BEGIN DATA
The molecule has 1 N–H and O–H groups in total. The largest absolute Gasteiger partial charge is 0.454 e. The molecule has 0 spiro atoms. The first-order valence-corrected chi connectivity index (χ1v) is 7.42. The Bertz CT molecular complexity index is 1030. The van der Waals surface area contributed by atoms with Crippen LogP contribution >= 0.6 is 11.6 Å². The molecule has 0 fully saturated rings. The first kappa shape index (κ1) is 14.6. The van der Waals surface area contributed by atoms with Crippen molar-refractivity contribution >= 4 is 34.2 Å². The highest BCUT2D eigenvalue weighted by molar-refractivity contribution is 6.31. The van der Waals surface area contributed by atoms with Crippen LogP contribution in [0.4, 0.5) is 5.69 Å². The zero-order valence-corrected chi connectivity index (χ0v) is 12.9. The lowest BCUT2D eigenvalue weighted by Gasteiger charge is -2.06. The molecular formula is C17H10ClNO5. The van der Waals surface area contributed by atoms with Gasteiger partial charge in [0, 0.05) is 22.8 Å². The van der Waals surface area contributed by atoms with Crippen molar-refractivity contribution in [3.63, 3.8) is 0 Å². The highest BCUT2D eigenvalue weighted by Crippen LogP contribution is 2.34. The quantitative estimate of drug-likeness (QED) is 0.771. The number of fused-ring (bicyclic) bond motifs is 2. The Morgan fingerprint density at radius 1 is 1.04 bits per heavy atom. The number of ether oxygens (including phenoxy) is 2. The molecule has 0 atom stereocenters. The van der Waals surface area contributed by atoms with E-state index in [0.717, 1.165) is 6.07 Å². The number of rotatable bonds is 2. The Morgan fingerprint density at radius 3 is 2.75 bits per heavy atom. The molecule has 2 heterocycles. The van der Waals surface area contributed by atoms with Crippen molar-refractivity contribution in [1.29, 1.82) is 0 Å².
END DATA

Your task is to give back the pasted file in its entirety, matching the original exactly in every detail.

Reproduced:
The molecule has 1 N–H and O–H groups in total. The largest absolute Gasteiger partial charge is 0.454 e. The molecule has 0 spiro atoms. The first-order valence-corrected chi connectivity index (χ1v) is 7.42. The Bertz CT molecular complexity index is 1030. The van der Waals surface area contributed by atoms with Crippen LogP contribution >= 0.6 is 11.6 Å². The molecule has 0 fully saturated rings. The first kappa shape index (κ1) is 14.6. The van der Waals surface area contributed by atoms with Crippen molar-refractivity contribution >= 4 is 34.2 Å². The highest BCUT2D eigenvalue weighted by molar-refractivity contribution is 6.31. The van der Waals surface area contributed by atoms with Crippen LogP contribution in [0.4, 0.5) is 5.69 Å². The zero-order valence-corrected chi connectivity index (χ0v) is 12.9. The lowest BCUT2D eigenvalue weighted by Gasteiger charge is -2.06. The molecular formula is C17H10ClNO5. The van der Waals surface area contributed by atoms with Gasteiger partial charge in [0, 0.05) is 22.8 Å². The van der Waals surface area contributed by atoms with Crippen molar-refractivity contribution in [3.63, 3.8) is 0 Å². The highest BCUT2D eigenvalue weighted by Crippen LogP contribution is 2.34. The quantitative estimate of drug-likeness (QED) is 0.771. The number of fused-ring (bicyclic) bond motifs is 2. The Morgan fingerprint density at radius 1 is 1.04 bits per heavy atom. The number of ether oxygens (including phenoxy) is 2. The molecule has 0 atom stereocenters. The van der Waals surface area contributed by atoms with E-state index in [0.717, 1.165) is 6.07 Å². The number of rotatable bonds is 2. The Morgan fingerprint density at radius 3 is 2.75 bits per heavy atom. The molecule has 2 heterocycles. The van der Waals surface area contributed by atoms with Crippen molar-refractivity contribution in [1.29, 1.82) is 0 Å².